A high-speed ICE train operated by German state railways Deutsche Bahn departs from Hauptbahnhof train station on April 7, 2010 in Berlin, Germany. California is trying to build its own high-speed trian.
The sooner, the better -- and the cheaper.
That's today's reality -- at least when it comes to building infrastructure. That was the message of Southern California powerbroker and former Assemblyman Richard Katz during a panel discussion on rail transportation held Tuesday night at, of all places, an automobile museum in LA's Miracle Mile.
The bad economic times make this the right moment to push big rail and infrastructure projects. Materials and labor costs are relatively low, and the need for the economic boost is high. By locking in today's lower prices with big public works contracts today, government can build more things, more cheaply -- and at a time when people need the work. If governments wait until the economy improves, infrastructure will cost more.
The point is illustrated by two major rail projects with which Katz is involved. As a member of LA County's Metropolitan Transit Authority, Katz is a key player in an effort called "30-10": accelerating 30 years of voter-approved public transit projects in greater Los Angeles through federal borrowing that will allow them to be built in 10. (A tax increase approved by LA voters to support the projects can be used to pay back the federal lonas.) By going faster, more than $4 billion can be saved, turning an $18 billion series of 12 major projects (including the famous "subway to the sea" in LA) into a $14 billion project that provides jobs and the benefits of new transit sooner.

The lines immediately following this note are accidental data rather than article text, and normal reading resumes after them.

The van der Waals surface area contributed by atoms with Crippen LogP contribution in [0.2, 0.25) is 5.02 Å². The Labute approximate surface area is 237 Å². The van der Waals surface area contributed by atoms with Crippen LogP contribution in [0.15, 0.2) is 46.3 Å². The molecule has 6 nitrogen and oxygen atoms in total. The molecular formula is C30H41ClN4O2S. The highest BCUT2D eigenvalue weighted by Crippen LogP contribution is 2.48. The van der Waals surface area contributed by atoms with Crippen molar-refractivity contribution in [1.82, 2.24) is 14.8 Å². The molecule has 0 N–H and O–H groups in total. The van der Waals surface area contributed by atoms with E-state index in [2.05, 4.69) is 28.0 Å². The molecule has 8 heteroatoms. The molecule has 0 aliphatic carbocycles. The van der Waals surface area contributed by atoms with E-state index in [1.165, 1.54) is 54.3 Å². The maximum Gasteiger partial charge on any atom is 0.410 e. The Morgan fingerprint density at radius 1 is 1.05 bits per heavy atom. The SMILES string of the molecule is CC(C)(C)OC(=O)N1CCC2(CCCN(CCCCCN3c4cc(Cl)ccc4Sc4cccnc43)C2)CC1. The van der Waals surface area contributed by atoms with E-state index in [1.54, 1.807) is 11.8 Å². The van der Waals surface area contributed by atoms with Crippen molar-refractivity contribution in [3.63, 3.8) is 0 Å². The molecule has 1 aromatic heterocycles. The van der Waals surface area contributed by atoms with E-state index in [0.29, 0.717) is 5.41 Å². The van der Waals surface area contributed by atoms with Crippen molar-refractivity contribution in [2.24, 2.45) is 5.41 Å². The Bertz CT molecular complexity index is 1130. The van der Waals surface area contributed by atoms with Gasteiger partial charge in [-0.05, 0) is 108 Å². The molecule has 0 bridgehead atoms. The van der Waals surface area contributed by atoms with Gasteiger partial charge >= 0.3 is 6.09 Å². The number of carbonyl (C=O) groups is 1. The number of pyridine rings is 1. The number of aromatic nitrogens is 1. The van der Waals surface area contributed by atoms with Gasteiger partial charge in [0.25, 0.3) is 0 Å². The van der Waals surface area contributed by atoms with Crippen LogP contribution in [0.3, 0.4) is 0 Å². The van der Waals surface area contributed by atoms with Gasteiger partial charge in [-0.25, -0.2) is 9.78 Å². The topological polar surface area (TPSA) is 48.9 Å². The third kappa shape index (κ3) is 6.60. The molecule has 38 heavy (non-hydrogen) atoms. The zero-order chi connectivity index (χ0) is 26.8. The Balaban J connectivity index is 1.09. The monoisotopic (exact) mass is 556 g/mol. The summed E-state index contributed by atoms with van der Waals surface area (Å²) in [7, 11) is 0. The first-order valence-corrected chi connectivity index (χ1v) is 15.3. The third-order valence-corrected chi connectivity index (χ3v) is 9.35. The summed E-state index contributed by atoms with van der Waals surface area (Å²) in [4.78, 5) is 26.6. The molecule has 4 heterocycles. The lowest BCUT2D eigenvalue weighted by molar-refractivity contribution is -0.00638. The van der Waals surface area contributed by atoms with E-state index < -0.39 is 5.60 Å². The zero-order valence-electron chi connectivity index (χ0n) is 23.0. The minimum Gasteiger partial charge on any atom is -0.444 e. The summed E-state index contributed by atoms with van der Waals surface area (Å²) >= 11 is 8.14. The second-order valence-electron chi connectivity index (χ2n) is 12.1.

On the other side of the speed divide, Katz is a member of the board of the state's High Speed Rail Authority. That's a $40 billion project that's been plagued by slow planning and poor oversight, according to a recent audit. If high speed rail could get off the ground quickly, it would enjoy the advantages of the LA County projects. But even though California voters approved a $9 billion bond in November, the project has only about $11 billion of the money it needs. That's not nearly enough to start building now. And delays will be costly.
How costly? Another panelist, Adrian Moore of the libertarian Reason Foundation, said the project's price tag could rise to as high as $82 billion.
Talk about the fierce urgency of now.